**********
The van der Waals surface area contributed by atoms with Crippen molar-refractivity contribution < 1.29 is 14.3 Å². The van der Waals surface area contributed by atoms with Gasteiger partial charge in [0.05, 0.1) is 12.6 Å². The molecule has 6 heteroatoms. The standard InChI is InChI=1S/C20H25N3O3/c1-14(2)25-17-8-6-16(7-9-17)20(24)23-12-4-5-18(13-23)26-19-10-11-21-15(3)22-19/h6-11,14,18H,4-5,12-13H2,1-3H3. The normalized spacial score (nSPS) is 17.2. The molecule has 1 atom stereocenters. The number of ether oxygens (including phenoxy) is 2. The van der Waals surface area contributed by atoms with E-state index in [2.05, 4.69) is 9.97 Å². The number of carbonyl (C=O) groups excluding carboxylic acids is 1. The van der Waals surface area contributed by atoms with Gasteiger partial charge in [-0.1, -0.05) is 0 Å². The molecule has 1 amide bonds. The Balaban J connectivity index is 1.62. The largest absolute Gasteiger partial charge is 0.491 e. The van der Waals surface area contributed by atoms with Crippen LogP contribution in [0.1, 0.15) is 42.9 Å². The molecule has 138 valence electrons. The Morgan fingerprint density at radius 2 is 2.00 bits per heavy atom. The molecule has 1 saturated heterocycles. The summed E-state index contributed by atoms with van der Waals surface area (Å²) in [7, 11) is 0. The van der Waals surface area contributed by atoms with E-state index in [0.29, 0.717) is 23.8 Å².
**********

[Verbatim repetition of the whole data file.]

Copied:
The van der Waals surface area contributed by atoms with Crippen molar-refractivity contribution < 1.29 is 14.3 Å². The van der Waals surface area contributed by atoms with Gasteiger partial charge in [0.05, 0.1) is 12.6 Å². The molecule has 6 heteroatoms. The standard InChI is InChI=1S/C20H25N3O3/c1-14(2)25-17-8-6-16(7-9-17)20(24)23-12-4-5-18(13-23)26-19-10-11-21-15(3)22-19/h6-11,14,18H,4-5,12-13H2,1-3H3. The normalized spacial score (nSPS) is 17.2. The molecule has 1 atom stereocenters. The number of ether oxygens (including phenoxy) is 2. The van der Waals surface area contributed by atoms with E-state index in [2.05, 4.69) is 9.97 Å². The number of carbonyl (C=O) groups excluding carboxylic acids is 1. The van der Waals surface area contributed by atoms with Gasteiger partial charge in [-0.1, -0.05) is 0 Å². The molecule has 1 amide bonds. The Balaban J connectivity index is 1.62. The largest absolute Gasteiger partial charge is 0.491 e. The van der Waals surface area contributed by atoms with Crippen LogP contribution in [0.1, 0.15) is 42.9 Å². The molecule has 138 valence electrons. The Morgan fingerprint density at radius 2 is 2.00 bits per heavy atom. The molecule has 1 saturated heterocycles. The summed E-state index contributed by atoms with van der Waals surface area (Å²) in [7, 11) is 0. The van der Waals surface area contributed by atoms with E-state index in [0.29, 0.717) is 23.8 Å².